There’s no clear-cut law protecting LGBTQ students from discrimination, and Betsy DeVos isn’t getting involved
U.S. Education Secretary Betsy DeVos won’t guarantee that schools receiving federal funds won’t be able to discriminate against LGBTQ students.
DeVos testified at a hearing before the Senate Appropriations Subcommittee on Labor, Health and Human Services, and Education Tuesday, where she said the Department of Education will not give money to private schools that violate federal anti-discrimination laws. But since there are no clear-cut laws currently in place protecting LGBTQ students from discrimination, her response to questioning about funding schools that discriminate against LGBTQ kids was pretty much a big shrug.
DeVos’ proposed budget would cut billions of dollars in funding for public schools, instead funneling that money toward school choice programs, meaning it would help students attend private and religious schools. At the hearing, she maintained that the Department of Education will not give any guidance to schools about discrimination beyond what is written in federal law, which means schools that refuse to accept students based on gender identity, sexual orientation or even religion could receive federal funds under DeVos’ proposed budget.
“On areas where the law is unsettled, this department is not going to be issuing decrees. That is a matter for Congress and the courts to settle,” DeVos said when questioned by Sen. Jeff Merkley (D-Ore.).
Merkley responded, “I think you just said where it’s unsettled, such discrimination will continue to be allowed under your program. If that’s incorrect, please correct it for the record.”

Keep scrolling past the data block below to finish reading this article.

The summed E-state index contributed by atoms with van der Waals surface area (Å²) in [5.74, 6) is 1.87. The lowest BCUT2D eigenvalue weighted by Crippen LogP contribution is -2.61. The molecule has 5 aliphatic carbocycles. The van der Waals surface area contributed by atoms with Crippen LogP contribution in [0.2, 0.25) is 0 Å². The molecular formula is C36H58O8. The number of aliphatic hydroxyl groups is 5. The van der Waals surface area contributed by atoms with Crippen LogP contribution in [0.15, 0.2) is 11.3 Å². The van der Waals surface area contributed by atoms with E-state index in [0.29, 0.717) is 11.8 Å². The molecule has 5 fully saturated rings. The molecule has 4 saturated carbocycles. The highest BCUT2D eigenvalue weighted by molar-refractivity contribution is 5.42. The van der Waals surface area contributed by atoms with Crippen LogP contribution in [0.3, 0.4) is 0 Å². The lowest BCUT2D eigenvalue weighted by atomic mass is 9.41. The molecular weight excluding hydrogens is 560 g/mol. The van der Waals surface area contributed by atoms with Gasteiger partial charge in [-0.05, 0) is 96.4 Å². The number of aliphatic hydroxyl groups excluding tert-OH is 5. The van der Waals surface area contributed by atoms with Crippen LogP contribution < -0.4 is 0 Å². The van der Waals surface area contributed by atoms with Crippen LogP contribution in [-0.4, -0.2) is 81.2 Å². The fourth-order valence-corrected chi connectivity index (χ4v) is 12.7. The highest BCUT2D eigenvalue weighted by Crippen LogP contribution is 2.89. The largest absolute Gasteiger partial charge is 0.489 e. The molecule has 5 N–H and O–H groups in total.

DeVos’ answer? “Schools that receive federal funds will follow federal law, period.”
When she was accused of dodging the question and further questioned by more members of the committee, DeVos doubled down.
“Any school that accepts federal funds, will follow federal laws, period, without discrimination.”
This isn’t the first time we’ve heard this refrain from DeVos. Weeks ago, she testified before the House Appropriations Committee, where Rep. Katherine Clark (D-Mass.) asked specifically whether there would be any repercussions if schools that receive public funds choose not to accept LGBTQ students. DeVos said that’s an issue better left up to individual states rather than her department.
“The bottom line is we believe that parents are the best equipped to make choices for their children’s schooling and education decisions,” she said. “States and local communities are best equipped to make these decisions and framework.”
That, of course, is ludicrous — if states are allowed to decide individually whether publicly funded schools can deny entry to LGBTQ students, we end up with a patchwork of different rules that could require families of LGBTQ students to move to different states in order to guarantee their children an education. It’s not a surprising stance for DeVos to take, considering she thinks education should be wholly privatized. But for those of us who still stand by the American ideal that all children are guaranteed an education, this is pretty outrageous.
We’re not the only ones sighing and shaking our heads. DeVos’ proposed budget has drawn criticism from civil rights groups and groups advocating for LGBTQ students, including Mara Keisling, executive director of the National Center for Transgender Equality.
“Secretary DeVos’ withdrawal of lifesaving guidance supporting transgender students has already been repudiated by the courts,” Keisling wrote in a statement released Monday. “Her recent statements that she would let private schools openly discriminate with federal dollars are unacceptable.”
We couldn’t agree more.
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